Ultrasonographic Findings of the Normal Nerves in Common Entrapment Site; Cross-Sectional Area Reference Value and Normal Variant
Journal of the Korean Neurological Association
Neuromuscular ultrasound has emerged over the last decade as a useful tool for diagnosing peripheral neuropathy. Because nerve enlargement is the most important diagnostic marker of an abnormal nerve, quantification of nerve size is essential. Methods: We included 80 healthy volunteers aged 21-60 years. The nerve cross-sectional area (CSA) was measured in all participants at the following common compressive sites: bilateral median nerve at the carpal tunnel and forearm, ulnar nerve at the wrist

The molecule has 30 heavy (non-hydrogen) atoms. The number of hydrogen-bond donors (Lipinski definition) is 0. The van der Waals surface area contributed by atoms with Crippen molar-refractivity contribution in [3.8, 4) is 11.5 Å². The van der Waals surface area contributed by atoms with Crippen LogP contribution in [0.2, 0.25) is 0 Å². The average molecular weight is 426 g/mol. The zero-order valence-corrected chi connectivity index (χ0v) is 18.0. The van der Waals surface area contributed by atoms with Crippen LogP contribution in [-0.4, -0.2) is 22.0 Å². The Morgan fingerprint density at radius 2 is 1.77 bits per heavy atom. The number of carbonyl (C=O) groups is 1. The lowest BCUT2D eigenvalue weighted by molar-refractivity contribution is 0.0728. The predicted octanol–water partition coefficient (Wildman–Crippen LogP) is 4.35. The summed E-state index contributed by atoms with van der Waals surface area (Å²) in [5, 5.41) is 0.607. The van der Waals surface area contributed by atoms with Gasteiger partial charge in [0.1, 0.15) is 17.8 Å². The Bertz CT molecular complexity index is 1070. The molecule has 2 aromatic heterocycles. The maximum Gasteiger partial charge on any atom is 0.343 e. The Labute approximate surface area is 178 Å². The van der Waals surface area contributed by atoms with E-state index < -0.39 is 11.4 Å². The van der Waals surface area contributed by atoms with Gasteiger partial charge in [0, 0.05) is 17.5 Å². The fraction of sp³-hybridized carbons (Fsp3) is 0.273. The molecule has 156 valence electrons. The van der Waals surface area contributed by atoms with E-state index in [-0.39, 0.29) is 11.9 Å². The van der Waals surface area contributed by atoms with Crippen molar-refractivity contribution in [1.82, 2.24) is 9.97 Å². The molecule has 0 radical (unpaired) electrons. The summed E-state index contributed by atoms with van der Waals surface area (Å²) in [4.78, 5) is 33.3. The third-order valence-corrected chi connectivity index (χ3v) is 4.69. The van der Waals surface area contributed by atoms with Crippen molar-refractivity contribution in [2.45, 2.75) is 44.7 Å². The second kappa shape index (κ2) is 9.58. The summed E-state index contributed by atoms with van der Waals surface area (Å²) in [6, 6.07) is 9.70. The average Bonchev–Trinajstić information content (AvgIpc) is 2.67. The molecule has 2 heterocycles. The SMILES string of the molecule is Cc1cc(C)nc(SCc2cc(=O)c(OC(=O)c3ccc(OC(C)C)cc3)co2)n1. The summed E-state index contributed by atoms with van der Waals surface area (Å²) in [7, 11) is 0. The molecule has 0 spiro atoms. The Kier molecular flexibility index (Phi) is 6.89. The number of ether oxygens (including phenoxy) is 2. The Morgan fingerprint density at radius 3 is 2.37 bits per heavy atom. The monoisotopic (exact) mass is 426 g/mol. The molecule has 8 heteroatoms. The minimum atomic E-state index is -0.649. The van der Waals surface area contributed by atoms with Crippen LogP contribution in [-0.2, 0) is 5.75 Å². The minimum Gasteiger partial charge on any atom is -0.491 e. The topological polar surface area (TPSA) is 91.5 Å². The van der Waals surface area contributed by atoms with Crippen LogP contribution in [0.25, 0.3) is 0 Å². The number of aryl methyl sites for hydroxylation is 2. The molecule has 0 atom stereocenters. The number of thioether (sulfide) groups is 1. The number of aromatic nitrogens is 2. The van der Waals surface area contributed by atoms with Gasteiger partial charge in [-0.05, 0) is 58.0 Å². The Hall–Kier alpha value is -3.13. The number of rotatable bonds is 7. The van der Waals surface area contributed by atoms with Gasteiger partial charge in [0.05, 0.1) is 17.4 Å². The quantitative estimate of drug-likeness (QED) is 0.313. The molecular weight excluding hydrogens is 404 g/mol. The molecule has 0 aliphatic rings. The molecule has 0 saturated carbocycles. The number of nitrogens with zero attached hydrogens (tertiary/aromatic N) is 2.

... nerve at the wrist and medial epicondyle, radial nerve at the spiral groove, peroneal nerve at the fibular head and popliteal fossa, and tibial nerve at the popliteal fossa. Anatomical variants were also evaluated, including a bifid median nerve and persistent median artery. Results: The CSAs were 9.58±1.55, 6.87±1.61, 4.72±0.91, 6.64±1.33, 6.48±1.68, 12.35±3.55, and 26.98±6.92 mm 2 (mean±SD) for the median nerve at the carpal tunnel and forearm, ulnar nerve at the wrist and medial epicondyle, radial nerve at the spiral groove, peroneal nerve at the fibular head, and tibial nerve at the popliteal fossa, respectively. The nerve CSA was significantly larger in men than in women and was correlated with body mass index, weight, and height. A bifid median nerve and persistent median artery were seen in 12 (7.5%) and 4 (2.5%) of 160 hands, respectively. Conclusions: The information produced in this study can serve as reference data when evaluating these nerve sites using ultrasound.